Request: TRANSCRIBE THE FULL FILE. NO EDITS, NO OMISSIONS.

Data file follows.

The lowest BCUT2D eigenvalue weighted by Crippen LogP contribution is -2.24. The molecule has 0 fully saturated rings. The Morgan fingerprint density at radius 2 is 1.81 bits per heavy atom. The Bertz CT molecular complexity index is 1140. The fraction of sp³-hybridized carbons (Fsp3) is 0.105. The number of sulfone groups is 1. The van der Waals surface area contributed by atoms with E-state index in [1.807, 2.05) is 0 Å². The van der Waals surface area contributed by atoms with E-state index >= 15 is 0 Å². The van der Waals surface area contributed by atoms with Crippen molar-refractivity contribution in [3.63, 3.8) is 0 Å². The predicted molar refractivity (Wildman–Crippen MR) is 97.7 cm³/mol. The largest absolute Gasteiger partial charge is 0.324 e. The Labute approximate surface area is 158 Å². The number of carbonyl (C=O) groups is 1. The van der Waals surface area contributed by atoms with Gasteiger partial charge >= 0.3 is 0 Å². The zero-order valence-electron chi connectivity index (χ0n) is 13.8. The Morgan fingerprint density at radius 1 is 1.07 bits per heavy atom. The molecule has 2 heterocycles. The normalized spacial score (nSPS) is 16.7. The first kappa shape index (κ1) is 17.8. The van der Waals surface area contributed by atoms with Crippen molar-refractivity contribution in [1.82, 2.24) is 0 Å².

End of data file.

The lowest BCUT2D eigenvalue weighted by Crippen LogP contribution is -2.24. The molecule has 0 fully saturated rings. The Morgan fingerprint density at radius 2 is 1.81 bits per heavy atom. The Bertz CT molecular complexity index is 1140. The fraction of sp³-hybridized carbons (Fsp3) is 0.105. The number of sulfone groups is 1. The van der Waals surface area contributed by atoms with E-state index in [1.807, 2.05) is 0 Å². The van der Waals surface area contributed by atoms with E-state index >= 15 is 0 Å². The van der Waals surface area contributed by atoms with Crippen molar-refractivity contribution in [3.63, 3.8) is 0 Å². The predicted molar refractivity (Wildman–Crippen MR) is 97.7 cm³/mol. The largest absolute Gasteiger partial charge is 0.324 e. The Labute approximate surface area is 158 Å². The number of carbonyl (C=O) groups is 1. The van der Waals surface area contributed by atoms with Gasteiger partial charge >= 0.3 is 0 Å². The zero-order valence-electron chi connectivity index (χ0n) is 13.8. The Morgan fingerprint density at radius 1 is 1.07 bits per heavy atom. The molecule has 2 heterocycles. The normalized spacial score (nSPS) is 16.7. The first kappa shape index (κ1) is 17.8. The van der Waals surface area contributed by atoms with Crippen molar-refractivity contribution in [1.82, 2.24) is 0 Å².